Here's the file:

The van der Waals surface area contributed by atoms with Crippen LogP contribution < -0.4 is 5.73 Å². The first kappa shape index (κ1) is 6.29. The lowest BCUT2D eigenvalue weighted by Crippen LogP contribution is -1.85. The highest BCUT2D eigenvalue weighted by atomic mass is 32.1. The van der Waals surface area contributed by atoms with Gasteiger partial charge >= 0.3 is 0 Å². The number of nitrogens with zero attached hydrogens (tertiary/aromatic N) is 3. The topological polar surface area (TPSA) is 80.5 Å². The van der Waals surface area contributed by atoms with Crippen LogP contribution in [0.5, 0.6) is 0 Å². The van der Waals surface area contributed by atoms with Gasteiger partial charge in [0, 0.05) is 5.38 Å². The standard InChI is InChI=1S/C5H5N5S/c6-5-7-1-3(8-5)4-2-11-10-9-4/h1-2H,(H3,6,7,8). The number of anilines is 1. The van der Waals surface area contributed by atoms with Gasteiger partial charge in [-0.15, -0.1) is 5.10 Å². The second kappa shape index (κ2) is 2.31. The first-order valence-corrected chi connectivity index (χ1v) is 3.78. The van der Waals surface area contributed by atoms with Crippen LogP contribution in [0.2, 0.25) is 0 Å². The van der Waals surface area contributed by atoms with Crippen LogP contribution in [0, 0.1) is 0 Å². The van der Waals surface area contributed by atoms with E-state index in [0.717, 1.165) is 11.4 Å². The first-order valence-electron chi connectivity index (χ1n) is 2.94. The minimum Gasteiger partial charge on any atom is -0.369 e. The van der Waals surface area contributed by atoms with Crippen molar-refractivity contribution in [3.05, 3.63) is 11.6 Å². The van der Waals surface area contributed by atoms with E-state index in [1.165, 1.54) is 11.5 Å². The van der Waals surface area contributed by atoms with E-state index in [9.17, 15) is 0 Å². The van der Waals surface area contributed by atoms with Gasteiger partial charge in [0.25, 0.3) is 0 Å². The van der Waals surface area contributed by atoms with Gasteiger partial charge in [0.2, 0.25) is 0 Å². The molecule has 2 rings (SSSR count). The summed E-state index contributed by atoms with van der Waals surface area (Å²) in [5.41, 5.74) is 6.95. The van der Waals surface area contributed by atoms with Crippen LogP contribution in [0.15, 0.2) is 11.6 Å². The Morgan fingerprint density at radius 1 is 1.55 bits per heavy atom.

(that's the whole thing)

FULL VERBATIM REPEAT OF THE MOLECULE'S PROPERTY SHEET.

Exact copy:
The van der Waals surface area contributed by atoms with Crippen LogP contribution < -0.4 is 5.73 Å². The first kappa shape index (κ1) is 6.29. The lowest BCUT2D eigenvalue weighted by Crippen LogP contribution is -1.85. The highest BCUT2D eigenvalue weighted by atomic mass is 32.1. The van der Waals surface area contributed by atoms with Gasteiger partial charge >= 0.3 is 0 Å². The number of nitrogens with zero attached hydrogens (tertiary/aromatic N) is 3. The topological polar surface area (TPSA) is 80.5 Å². The van der Waals surface area contributed by atoms with Crippen LogP contribution in [0.5, 0.6) is 0 Å². The van der Waals surface area contributed by atoms with Gasteiger partial charge in [0, 0.05) is 5.38 Å². The standard InChI is InChI=1S/C5H5N5S/c6-5-7-1-3(8-5)4-2-11-10-9-4/h1-2H,(H3,6,7,8). The number of anilines is 1. The van der Waals surface area contributed by atoms with Gasteiger partial charge in [-0.15, -0.1) is 5.10 Å². The second kappa shape index (κ2) is 2.31. The first-order valence-corrected chi connectivity index (χ1v) is 3.78. The van der Waals surface area contributed by atoms with Crippen LogP contribution in [0.2, 0.25) is 0 Å². The van der Waals surface area contributed by atoms with Crippen LogP contribution in [0, 0.1) is 0 Å². The van der Waals surface area contributed by atoms with E-state index in [0.717, 1.165) is 11.4 Å². The first-order valence-electron chi connectivity index (χ1n) is 2.94. The minimum Gasteiger partial charge on any atom is -0.369 e. The van der Waals surface area contributed by atoms with Crippen molar-refractivity contribution in [3.05, 3.63) is 11.6 Å². The van der Waals surface area contributed by atoms with E-state index in [1.165, 1.54) is 11.5 Å². The van der Waals surface area contributed by atoms with E-state index in [9.17, 15) is 0 Å². The van der Waals surface area contributed by atoms with Gasteiger partial charge in [0.25, 0.3) is 0 Å². The van der Waals surface area contributed by atoms with Gasteiger partial charge in [0.2, 0.25) is 0 Å². The molecule has 2 rings (SSSR count). The summed E-state index contributed by atoms with van der Waals surface area (Å²) in [5.41, 5.74) is 6.95. The van der Waals surface area contributed by atoms with Crippen LogP contribution in [0.15, 0.2) is 11.6 Å². The Morgan fingerprint density at radius 1 is 1.55 bits per heavy atom.